The great (and frankly almost unbelievable promise of God) is that when we confess, we will forgiven.  God desires NOT the death of sinners, but that they repent: "As I live, declares the Lord GOD, I have no pleasure in the death of the wicked, but that the wicked turn from his way and live; turn back, turn back from your evil ways, for why will you die?..." (Ezekiel 33:11)  "My little children, I am writing these things to you so that you may not sin. But if anyone does sin, we have an advocate with the Father, Jesus Christ the righteous. He is the propitiation for our sins, and not for ours only but also for the sins of the whole world." (1 John 2:1–2) "The saying is trustworthy and deserving of full acceptance, that Christ Jesus came into the world to save sinners, of whom I am the foremost." (1 Timothy 1:15)  I pray that God would grant you the faith to believe you're forgiven, not because you "feel" forgiven but because God says it is so in his word, for those who lean on Christ's mercy.  

When we sin against our fellow man, it is imperative we confess our sins to those whom we have offended and ask their forgiveness as well.  Indeed, we are commanded in Scripture to confess our sins to one another (James 5:16): this includes not only sins against each other but sins against God.  If you’ve never met with a faithful priest for the Rite of Confession (a.k.a. the Rite of Reconciliation of a Penitent), let me recommend you give your pastor or priest a call.  If I’m your priest, let me tell you this: nothing, nothing at all surprises or shocks me anymore.  Most pastors have had every kind of sin confessed to them in God’s name, and I'm not exception.  It brings great freedom to confess and hear the good news of forgiveness from the lips of a faithful man of God.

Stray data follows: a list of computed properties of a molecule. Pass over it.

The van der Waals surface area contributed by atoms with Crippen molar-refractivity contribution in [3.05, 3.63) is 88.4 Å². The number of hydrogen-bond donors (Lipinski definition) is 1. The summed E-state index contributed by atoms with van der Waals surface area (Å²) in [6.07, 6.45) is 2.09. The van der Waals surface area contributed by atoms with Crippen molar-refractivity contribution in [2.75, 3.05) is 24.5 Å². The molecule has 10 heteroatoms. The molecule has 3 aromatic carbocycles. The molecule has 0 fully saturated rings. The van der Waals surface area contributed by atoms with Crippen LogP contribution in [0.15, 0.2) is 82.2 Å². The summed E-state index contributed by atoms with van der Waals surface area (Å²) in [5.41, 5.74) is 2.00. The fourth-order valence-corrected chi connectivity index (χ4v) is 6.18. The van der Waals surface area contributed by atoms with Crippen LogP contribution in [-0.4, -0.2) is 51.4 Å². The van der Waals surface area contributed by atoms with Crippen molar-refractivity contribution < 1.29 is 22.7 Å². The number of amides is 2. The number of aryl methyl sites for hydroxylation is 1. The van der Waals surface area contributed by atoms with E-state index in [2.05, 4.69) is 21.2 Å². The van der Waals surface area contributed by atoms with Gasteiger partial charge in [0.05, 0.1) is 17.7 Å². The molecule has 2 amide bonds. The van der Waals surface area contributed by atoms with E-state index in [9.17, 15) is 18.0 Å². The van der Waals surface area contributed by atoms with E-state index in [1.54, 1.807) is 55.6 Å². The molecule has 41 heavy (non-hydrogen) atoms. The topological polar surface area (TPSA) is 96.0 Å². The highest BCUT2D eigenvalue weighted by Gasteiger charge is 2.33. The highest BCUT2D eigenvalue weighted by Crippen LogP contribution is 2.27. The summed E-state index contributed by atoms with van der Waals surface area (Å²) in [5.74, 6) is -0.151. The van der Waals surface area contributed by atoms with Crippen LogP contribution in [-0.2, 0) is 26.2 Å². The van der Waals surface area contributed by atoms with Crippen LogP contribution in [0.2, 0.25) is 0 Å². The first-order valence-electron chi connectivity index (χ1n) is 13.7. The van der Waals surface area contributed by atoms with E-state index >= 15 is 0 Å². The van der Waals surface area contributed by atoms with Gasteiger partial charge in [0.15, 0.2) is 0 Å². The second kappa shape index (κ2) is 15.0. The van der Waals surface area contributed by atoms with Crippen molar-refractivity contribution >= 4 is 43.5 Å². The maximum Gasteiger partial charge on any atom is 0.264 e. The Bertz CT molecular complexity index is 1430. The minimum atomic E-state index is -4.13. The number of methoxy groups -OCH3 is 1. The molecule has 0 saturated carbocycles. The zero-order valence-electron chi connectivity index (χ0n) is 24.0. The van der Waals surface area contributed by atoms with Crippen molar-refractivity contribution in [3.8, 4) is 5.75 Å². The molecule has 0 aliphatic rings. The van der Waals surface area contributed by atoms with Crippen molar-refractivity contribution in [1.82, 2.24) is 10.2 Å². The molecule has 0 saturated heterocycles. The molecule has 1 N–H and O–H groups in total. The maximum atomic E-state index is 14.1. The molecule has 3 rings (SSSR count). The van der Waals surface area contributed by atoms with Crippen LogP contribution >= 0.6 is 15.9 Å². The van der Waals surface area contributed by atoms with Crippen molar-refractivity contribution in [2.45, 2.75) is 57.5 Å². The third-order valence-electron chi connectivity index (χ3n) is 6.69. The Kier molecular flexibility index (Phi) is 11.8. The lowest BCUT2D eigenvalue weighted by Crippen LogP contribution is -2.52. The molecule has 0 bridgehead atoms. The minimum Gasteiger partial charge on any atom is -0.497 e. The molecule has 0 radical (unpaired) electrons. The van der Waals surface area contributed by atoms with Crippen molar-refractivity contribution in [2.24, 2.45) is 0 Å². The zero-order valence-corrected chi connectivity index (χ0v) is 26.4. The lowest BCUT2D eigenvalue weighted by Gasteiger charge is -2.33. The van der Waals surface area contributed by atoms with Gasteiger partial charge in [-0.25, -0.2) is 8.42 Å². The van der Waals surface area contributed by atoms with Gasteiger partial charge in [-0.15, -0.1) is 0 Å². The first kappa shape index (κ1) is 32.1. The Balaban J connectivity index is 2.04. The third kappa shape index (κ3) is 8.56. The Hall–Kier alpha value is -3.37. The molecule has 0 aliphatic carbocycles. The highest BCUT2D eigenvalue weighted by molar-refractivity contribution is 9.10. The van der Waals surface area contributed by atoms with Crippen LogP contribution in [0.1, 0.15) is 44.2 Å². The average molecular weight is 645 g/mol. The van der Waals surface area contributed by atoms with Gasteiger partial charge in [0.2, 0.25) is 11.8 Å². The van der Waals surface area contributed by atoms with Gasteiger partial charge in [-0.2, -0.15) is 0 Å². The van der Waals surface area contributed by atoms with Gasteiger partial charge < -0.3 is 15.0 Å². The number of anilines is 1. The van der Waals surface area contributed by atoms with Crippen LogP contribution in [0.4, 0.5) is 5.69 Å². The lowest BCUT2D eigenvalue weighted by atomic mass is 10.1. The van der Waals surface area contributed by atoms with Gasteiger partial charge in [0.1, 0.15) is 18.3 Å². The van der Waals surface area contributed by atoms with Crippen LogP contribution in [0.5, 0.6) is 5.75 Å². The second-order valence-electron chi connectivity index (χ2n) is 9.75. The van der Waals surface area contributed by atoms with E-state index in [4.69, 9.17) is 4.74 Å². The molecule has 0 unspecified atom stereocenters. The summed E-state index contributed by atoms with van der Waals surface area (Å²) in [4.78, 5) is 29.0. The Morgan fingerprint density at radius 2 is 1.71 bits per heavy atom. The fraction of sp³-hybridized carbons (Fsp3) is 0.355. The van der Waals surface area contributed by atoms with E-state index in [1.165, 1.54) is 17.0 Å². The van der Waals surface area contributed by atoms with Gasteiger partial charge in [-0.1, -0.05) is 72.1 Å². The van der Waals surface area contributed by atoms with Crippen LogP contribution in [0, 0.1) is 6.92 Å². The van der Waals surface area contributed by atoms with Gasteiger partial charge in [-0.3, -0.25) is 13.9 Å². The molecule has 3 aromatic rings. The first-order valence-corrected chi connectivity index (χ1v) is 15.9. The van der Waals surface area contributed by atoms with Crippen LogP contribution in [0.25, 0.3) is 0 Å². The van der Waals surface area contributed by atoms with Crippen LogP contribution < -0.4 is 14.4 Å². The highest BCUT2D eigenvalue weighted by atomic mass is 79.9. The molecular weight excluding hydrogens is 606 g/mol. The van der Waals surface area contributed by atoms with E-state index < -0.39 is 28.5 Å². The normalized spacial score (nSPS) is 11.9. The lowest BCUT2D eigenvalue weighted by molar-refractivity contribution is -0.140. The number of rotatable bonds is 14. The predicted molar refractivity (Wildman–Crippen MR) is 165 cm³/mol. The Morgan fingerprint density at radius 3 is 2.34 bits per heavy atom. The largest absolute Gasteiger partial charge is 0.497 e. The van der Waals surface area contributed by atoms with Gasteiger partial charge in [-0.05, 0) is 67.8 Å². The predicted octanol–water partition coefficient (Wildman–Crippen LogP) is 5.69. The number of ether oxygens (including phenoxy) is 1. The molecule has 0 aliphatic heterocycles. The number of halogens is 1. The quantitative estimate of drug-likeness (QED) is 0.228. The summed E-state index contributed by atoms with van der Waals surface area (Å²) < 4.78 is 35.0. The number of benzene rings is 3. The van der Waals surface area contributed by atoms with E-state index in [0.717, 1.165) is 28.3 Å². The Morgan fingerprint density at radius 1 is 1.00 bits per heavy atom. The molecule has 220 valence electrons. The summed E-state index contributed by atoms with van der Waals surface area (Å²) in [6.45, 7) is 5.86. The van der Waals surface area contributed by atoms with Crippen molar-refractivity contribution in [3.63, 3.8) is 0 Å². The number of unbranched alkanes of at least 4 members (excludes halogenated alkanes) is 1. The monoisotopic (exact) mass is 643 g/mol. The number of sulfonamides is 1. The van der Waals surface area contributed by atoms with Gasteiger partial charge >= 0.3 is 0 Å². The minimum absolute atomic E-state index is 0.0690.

Here are some personal questions we should ask ourselves concerning confession:
- Do I confess my sins to God regularly?
- Do I confess my sins to a mature brother or sister in Christ regularly? 
- Am I making God’s Word my standard for confession? or my own personal proclivities?
- Do I confess my sins only when I get 'caught'?  
- Do I see my sin as primarily against God and his glory and goodness? 
- Do I need to ask forgiveness from a friend, family member, or neighbor for sinning against them?